About the Project

This site is about building a 28-foot wooden “trailerable trawler” designed by Mark Smaalders.  It’s a new design, so no one has ever built one before, although a slightly different design by Mark is now being built in Germany.

People as addicted to wooden boatbuilding as I am will not have to ask the question, but the “normal” person will undoubtedly wonder “why?” I could afford a boat made of fiberglass or aluminum or whatever, and go cruising off next week, but there I am day after day, sweating it out in the shop over a pile of plywood.

The simple answer is:  I want to have a continuation of the greatest experience of my life:  cruising America’s Great Loop, a 6,000-mile journey around eastern North America, with my son John on our beloved teak motorsailer Memsahib.  see: http://www.memsahibsvoyage.com

But while I miss Memsahib terribly, and dream about her frequently, my romantic side has a practical side:  1) Memsahib is a big, heavy boat, that I just can’t handle by myself anymore, and John is off at Miami University of Ohio.  2)  I don’t have any desire to do the whole Great Loop again — just the jewels:  the Canadian canals, the North Channel of Lake Huron, the Kentucky Lakes, the Florida Panhandle, the Keys, Chesapeake Bay.  3)  I don’t want to be gone all the time, and I want to time things so my non-cruising wife Molly or John can easily join me.

So Memsahib is gone to a great new owner in Puerto Rico , and Tardis is being built at my workshop in Guilford, CT.

Why build it myself, rather than buy?  Because that’s what I do now.  I was a marketing executive for media companies for 40 years, including some big ones, USA Today, USA Weekend and Actmedia, and some little ones where we either lost a lot or made a lot, and in the end came out at the positive side of the ledger.  But I led a parallel life after being bit by the sailing bug during college, when I learned that I could pass the physical education requirement by sitting in a sailboat.   I owned six sailboats over the years, then was bitten  even harder by the wooden boat bug 20 years ago.   I built three of them, restored two, and finally started a hobby/retirement business building boats after the Great Loop.  see:  http://www.madisonkitbuilders.com

People these days, and probably for centuries past, think about their “self image.”  When I look in the mirror I am increasingly aware of a me that is closer to my grandfather and my  uncles:  need a house, get out your saws;  need the combine fixed, get out your wrenches;  think the world needs the greatest slot-machine casino ever, build it.

Right now, I need a boat, so there’s a great big pile of plywood sitting in my shop.  So I think I can do this, even though my friends who hear about the project routinely bring up the NCIS guy with a boat in his basement that will probably never leave, and of course, Noah.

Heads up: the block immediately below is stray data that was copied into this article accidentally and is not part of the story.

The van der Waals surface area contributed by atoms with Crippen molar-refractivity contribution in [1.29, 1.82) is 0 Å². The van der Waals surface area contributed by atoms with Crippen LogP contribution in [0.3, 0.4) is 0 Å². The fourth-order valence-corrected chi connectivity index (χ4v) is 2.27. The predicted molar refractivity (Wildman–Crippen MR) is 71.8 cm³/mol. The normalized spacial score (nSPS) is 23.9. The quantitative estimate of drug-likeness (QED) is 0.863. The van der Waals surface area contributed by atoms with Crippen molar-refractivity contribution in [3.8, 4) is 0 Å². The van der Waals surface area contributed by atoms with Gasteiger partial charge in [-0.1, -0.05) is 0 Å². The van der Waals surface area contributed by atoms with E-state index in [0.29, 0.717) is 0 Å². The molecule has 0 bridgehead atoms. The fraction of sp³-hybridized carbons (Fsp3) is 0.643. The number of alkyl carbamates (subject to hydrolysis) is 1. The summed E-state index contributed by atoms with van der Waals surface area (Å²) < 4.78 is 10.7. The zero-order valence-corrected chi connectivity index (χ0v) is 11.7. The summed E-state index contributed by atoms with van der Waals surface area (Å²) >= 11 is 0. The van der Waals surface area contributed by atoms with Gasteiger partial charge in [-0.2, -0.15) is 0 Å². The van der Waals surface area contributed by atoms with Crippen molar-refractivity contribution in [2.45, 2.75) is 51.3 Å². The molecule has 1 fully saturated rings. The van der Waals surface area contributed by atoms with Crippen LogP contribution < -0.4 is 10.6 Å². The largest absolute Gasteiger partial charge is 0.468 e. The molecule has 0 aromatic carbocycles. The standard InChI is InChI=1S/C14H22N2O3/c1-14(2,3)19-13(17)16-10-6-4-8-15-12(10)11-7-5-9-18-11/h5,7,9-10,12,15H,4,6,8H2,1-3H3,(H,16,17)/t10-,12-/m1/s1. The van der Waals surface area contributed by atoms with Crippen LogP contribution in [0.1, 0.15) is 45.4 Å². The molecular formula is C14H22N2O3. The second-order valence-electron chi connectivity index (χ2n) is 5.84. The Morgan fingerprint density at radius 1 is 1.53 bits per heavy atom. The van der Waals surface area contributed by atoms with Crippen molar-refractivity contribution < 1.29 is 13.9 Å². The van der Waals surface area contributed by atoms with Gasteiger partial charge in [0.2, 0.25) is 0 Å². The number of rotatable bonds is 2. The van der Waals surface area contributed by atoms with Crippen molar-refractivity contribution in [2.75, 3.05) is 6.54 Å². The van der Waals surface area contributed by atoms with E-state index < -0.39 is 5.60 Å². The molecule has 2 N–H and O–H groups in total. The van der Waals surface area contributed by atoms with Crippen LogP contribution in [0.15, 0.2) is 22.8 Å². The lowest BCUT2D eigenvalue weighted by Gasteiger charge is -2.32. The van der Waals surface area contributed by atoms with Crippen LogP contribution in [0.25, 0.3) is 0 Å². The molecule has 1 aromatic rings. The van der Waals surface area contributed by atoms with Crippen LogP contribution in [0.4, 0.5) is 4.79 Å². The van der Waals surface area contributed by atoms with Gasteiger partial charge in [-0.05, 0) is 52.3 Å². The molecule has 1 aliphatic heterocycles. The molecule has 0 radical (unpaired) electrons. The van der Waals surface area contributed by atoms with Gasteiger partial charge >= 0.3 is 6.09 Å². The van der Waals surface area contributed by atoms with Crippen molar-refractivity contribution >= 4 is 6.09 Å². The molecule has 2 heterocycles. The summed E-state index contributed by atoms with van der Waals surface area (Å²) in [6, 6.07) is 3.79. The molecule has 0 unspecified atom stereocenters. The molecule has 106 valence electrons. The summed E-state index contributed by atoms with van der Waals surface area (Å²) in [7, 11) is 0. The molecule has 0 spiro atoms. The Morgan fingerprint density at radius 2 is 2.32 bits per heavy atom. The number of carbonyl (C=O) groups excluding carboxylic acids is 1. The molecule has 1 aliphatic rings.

I guess we will all see.


memsahib at dock

Rigged Under Way

Memsahib on Tennessee River

Some of my other projects:

Auk1 sup final full

Boat1cropped (2)

CRM Chris 2

Jericho Bay Lobster Skiff

7 comments on “About the Project

  1. Dani
    September 18, 2014 at 9:45 am #

    Oh this is so exciting!! I can’t wait wait to follow your progress on this huge undertaking. Also that’s a really neat business idea that combines fun and skill with helping people. I’m impressed!

    From the pics of your previous builds it’s obvious that Tardis is going be beautiful. Also, I love the name 🙂 We’ve added you to our “Friends” page with the rest of us refitters.


  2. Richard Beck
    March 21, 2015 at 3:46 pm #

    I had worried about messing up a batch of epoxy and not discovering the error so I addressed the worry in the following way. On large glass jobs (hull, deck, etc) I would use a new unwaxed paper cup for every mix. I would either line them up in the order used, or number them. The next day I would verify that the epoxy remains in each cup had hardened, before throwing them away. I got lucky and didn’t have any that didn’t set up, but if I had I would have known it at least the next day, and about where the problem area was.

    Keep up the good work!



  3. Bruce Elfstrom
    January 11, 2016 at 5:43 pm #

    I’m I’m CT and am having a boat I designed built for me (no time) Boat is basically designed around the same goals you had. Like to meet up and talk. Im.in hadlyme ct. Drop me a note please


  4. Bob Hatcher
    March 19, 2018 at 12:39 pm #

    I need some info on that little dingy if you have it.
    I’ve considered one of Devlins other trawler type boats but just haven’t pulled the trigger yet. Dingy first


    • memsahibsvoyage
      March 19, 2018 at 4:38 pm #

      The dinghy is a Micro Petrel. Easy build, inexpensive, nice plans. Don’t get the kit. You will need to learn some basic lifting and how to tread plans to build the bigger boats — or an Olga 28. If I hadn’t found my boat,, I would have had Sam stretch the Dunlinn to 26, or 8.5 beam and whatever length resulted.


  5. Jeff Cohen
    September 29, 2021 at 7:39 pm #

    Nice to meet you! Particularly love the little sharpie! Who designed Memsahib?


    • memsahibsvoyage
      October 1, 2021 at 10:50 am #

      Walter McInnis of the firm Eldredge-McInnis in Boston. A great designer, primarily of powerboats, but also the great schooner Eastward, and motorsailers like Memsahib. Little Vigilant is currently berthed in Mystic. Memsahib is probably a knockoff of the design Gros Morne by the Hong Kong yard that built her. More about Walter here: https://memsahibsstory.wordpress.com/about-walter-mcinnis/


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